So many things have right in Detroit, Michigan‘s revitalization in recent years that it’s heartbreaking to report bad news.
It arrived on election day: November 8, 2016. Mostly-conservative voters rejected the Regional Transit Authority millage proposal, which would have funded a desperately-needed regional public transit system.
Tax-adverse residents in Macomb County shot it down in such numbers that they overcame a break-even vote in Oakland and approval of the measure in the wiser Wayne and Washtenaw counties. The total vote was what counted.
So Detroit lost its best hope in decades to build a unified and efficient public transportation system in the four-county area. At the saving of a few property tax dollars, many residents will continue to lack good, inexpensive transportation options to get to jobs, shopping, and other necessities of life.
Regional cooperation has come a long way lately, enabling the creation of the Grand Bargain during Detroit’s bankruptcy, the revitalization of Cobo Center under its regional authority, and signs of a more spirited civic spirit. The loss of the RTA vote represents a rebuke to that spirit and that progress.
Note from Storm:
If you’ve read my new Resilience Strategy Guide, you know the the three critical types of actions that revitalize a place are repurposing, renewing, and reconnecting.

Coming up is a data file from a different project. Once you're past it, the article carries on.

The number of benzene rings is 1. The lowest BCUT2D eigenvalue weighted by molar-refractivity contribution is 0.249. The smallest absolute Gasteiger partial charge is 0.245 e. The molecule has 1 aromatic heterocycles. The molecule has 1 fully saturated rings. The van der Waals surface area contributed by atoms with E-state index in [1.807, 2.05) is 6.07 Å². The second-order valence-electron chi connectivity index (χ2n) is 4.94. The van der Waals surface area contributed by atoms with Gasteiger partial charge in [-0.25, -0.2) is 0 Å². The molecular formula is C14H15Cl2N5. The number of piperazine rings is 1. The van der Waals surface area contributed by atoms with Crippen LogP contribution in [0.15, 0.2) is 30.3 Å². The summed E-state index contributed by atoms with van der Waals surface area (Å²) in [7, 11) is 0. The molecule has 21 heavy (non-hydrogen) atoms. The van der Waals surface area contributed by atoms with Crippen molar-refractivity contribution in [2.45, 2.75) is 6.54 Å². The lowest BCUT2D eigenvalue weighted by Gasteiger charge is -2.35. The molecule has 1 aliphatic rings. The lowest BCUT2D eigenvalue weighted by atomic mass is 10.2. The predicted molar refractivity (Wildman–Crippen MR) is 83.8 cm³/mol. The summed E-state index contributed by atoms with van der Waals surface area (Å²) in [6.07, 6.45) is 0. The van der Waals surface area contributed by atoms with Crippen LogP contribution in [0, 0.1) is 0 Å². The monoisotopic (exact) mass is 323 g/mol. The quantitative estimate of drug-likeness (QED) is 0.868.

Detroit’s public and private leaders have done a wonderful job in recent years on the first two. They’ve been repurposing buildings and properties (such as their waterfront) in ways that got people talking about the city in comeback terms, rather than as the poster child of urban depression.
The crucial next step was to connect all of these repurposed and renewed assets in a way that unleashed their full value. Nothing does that more efficiently than well-designed public transit. Now, it seems that this step will be delayed. That might not sound like a tragedy: “better late than never“, right? Wrong.
As the Strategy Guide also points out, momentum is essential to achieving the most important goal, which is inspiring greater confidence in the future of the place. This disastrous, short-sighted vote could eventually bring that wonderful momentum to a halt. I certainly hope not: too many people have worked too hard to get this far.
The irony is that the first public commitment President-elect Trump made after November 8 was to spend trillions rebuilding America’s deteriorating infrastructure. Here was a perfect, shovel-ready place to launch that initiative, and many of the very voters who backed Trump turned it down.
On the same day that Los Angeles and Seattle voters approved massive new investments in public transit to efficiently connect and revitalize their cities, Detroit instead voted for continued fragmentation and inefficiency. The good news? Comparing the trajectories of these three cities (four, including newly transit-friendly Denver) should provide an excellent learning opportunity for cities worldwide over the next decade, albeit an expensive one for Detroit.
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